- Diagenesis: the biological and physiochemical alteration of organic matter and minerals which occurs in sediments after deposition, but prior to significant changes caused by heat
- Catagenesis: the thermal alteration of organic matter by burial and heating in the range of about 50 to 150 ° C, requiring millions of years
Biomarkers as maturity indicators
One of the most widely used applications for biomarkers is for the measurement of thermal maturity of organic matter to estimate the temperature history of sedimentary basins. A large number of biomarker parameters that are sensitive to different stages of maturity have been developed. It is important to note that the thermal evolution of biomarkers and organic matter in general might be widely different for rocks of different lithological compositions and from different basins and formations. Therefore, caution must be used when comparing maturity parameters across disparate sample sets.
A typical example of a biomarker maturity parameter is the ratio of 20S/(20R + 20S) isomers in a sterane, which measures the relative abundance of the S and R configurations at the 20 carbon position of sterane hydrocarbons, with 5alpha, 14alpha, 17alpha(H) stereochemistry. Living organisms possess sterols exclusively with the 20R configuration, but during diagenesis and catagenesis, steranes are gradually transformed to a mixture of 20R and 20S isomers, until they reach an equilibrium value of ~0.55 for the 20S / (20R + 20S). Thus, before that equilibrium is reached, the higher that ratio, the more mature the rock.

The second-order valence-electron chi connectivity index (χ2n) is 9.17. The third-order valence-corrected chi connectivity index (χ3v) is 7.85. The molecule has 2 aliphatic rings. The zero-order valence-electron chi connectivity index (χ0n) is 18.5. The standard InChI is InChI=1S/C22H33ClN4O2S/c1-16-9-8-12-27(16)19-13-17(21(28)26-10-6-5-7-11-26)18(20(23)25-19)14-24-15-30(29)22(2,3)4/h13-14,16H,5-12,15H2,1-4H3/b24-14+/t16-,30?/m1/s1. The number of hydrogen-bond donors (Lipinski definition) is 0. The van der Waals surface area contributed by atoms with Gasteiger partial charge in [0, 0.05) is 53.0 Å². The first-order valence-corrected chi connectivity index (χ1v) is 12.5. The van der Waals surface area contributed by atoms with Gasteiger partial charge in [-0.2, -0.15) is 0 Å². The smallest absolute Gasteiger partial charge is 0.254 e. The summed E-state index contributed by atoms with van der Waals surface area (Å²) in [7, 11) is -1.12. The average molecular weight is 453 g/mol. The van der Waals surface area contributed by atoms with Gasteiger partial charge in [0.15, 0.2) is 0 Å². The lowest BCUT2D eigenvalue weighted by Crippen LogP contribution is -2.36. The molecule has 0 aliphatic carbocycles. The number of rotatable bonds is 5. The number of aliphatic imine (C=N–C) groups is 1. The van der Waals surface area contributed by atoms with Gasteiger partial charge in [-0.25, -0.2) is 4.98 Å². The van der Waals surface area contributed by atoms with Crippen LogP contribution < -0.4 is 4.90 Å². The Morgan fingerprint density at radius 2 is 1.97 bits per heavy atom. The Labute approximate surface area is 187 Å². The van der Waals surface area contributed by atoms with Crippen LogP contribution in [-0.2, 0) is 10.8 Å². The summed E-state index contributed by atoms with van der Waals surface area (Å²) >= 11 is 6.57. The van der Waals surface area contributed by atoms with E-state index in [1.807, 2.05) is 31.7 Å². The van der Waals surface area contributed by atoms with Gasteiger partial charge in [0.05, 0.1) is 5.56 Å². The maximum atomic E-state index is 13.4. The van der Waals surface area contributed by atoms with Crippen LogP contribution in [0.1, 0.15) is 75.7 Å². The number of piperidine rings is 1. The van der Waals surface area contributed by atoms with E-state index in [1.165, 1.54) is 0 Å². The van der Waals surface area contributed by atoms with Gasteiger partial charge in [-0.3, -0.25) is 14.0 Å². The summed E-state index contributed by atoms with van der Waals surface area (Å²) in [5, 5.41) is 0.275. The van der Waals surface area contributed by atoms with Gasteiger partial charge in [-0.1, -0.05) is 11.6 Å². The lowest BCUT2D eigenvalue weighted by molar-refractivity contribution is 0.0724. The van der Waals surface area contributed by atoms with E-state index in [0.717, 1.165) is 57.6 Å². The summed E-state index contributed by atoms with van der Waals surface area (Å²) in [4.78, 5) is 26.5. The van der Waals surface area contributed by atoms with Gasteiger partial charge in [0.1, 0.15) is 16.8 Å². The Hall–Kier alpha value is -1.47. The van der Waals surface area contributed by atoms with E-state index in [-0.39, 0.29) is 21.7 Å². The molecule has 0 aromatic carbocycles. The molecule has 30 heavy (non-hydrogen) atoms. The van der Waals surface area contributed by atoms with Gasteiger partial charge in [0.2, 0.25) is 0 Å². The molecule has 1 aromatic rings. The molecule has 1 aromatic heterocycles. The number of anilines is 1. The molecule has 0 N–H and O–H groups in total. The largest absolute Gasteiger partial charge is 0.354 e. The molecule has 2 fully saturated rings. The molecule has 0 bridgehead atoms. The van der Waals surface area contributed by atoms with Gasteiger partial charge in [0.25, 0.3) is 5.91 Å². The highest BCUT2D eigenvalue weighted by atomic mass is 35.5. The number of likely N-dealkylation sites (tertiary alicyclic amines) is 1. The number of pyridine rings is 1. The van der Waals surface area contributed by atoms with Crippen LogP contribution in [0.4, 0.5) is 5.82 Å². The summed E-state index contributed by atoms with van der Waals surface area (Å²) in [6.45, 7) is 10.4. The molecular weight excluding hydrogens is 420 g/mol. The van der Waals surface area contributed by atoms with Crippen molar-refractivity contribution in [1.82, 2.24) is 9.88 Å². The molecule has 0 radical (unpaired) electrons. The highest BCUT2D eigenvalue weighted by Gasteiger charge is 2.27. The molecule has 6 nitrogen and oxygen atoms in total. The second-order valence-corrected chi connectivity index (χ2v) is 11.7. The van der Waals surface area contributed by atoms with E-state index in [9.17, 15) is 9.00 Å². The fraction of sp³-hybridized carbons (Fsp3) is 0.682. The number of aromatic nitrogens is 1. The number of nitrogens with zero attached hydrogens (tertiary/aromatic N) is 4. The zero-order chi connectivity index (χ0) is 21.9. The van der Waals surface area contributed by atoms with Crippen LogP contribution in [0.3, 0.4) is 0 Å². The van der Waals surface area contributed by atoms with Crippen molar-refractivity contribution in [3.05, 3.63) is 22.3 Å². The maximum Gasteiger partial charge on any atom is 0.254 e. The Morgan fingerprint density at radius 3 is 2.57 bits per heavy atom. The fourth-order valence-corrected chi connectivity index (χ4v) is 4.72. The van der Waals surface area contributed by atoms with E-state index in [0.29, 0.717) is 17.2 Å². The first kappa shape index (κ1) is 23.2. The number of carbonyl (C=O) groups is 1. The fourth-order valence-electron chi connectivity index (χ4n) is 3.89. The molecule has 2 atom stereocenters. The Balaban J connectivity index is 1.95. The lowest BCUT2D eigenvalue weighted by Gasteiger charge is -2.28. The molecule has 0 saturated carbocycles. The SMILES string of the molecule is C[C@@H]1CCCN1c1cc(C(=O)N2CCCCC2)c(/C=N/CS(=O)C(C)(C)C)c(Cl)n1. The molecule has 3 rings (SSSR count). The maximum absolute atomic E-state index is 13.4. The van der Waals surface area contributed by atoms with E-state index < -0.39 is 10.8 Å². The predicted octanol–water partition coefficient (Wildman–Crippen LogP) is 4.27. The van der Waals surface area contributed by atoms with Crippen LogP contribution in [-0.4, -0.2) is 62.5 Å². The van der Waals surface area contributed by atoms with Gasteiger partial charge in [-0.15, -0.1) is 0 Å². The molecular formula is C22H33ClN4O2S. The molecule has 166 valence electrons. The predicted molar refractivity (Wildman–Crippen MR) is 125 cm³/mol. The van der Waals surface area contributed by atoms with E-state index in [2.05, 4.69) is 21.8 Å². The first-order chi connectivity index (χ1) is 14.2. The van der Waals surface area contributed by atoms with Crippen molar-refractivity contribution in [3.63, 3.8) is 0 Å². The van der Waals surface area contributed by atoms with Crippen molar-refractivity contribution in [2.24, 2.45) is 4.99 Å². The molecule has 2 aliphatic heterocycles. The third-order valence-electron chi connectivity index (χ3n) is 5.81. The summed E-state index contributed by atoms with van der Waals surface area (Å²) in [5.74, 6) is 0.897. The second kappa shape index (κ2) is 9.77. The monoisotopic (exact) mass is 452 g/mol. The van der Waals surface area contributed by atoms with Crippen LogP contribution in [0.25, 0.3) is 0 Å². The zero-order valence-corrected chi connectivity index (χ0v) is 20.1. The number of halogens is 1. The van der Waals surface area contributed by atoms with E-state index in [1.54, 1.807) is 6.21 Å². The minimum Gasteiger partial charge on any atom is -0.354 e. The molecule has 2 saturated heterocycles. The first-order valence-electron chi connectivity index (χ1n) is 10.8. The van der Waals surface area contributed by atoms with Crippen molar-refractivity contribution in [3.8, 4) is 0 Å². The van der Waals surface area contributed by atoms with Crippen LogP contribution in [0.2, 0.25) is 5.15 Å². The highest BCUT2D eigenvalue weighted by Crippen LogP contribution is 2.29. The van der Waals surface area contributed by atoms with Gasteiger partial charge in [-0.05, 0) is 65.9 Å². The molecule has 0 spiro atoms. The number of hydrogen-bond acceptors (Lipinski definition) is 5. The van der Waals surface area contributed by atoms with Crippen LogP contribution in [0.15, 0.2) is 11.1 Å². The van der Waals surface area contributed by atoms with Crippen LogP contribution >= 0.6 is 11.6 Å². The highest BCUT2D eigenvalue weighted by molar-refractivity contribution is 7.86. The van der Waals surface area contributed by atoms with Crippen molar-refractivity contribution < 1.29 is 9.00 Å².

The endurance of biomarkers over time
Hydrocarbon biomarkers have endured in sedimentary rocks with little alteration for as long as 1.7 billion years. Time alone, however, is not the driver of degradation of organic molecules. Instead, the main factor driving molecular degradation, next to oxidation and erosion of the host rock, is thermal cleavage of covalent bonds during metamorphism. We are currently studying sedimentary successions as old as 2.7 billion years old in Australia and South Africa. We are finding that hydrocarbon biomarkers can be preserved under much harsher conditions than previously thought. There are several initiatives under way that seek to explore this further. The NASA Astrobiology Institute focus group Mission to Early Earth, has drilled a new well in the Pilbara Craton of Australia to retrieve pristine cores from rocks between 2.5 and 2.7 years old. The Agouron Institute has funded a drilling program in South Africa that has also retrieved excellent new core material for a range of biogeochemical analyses.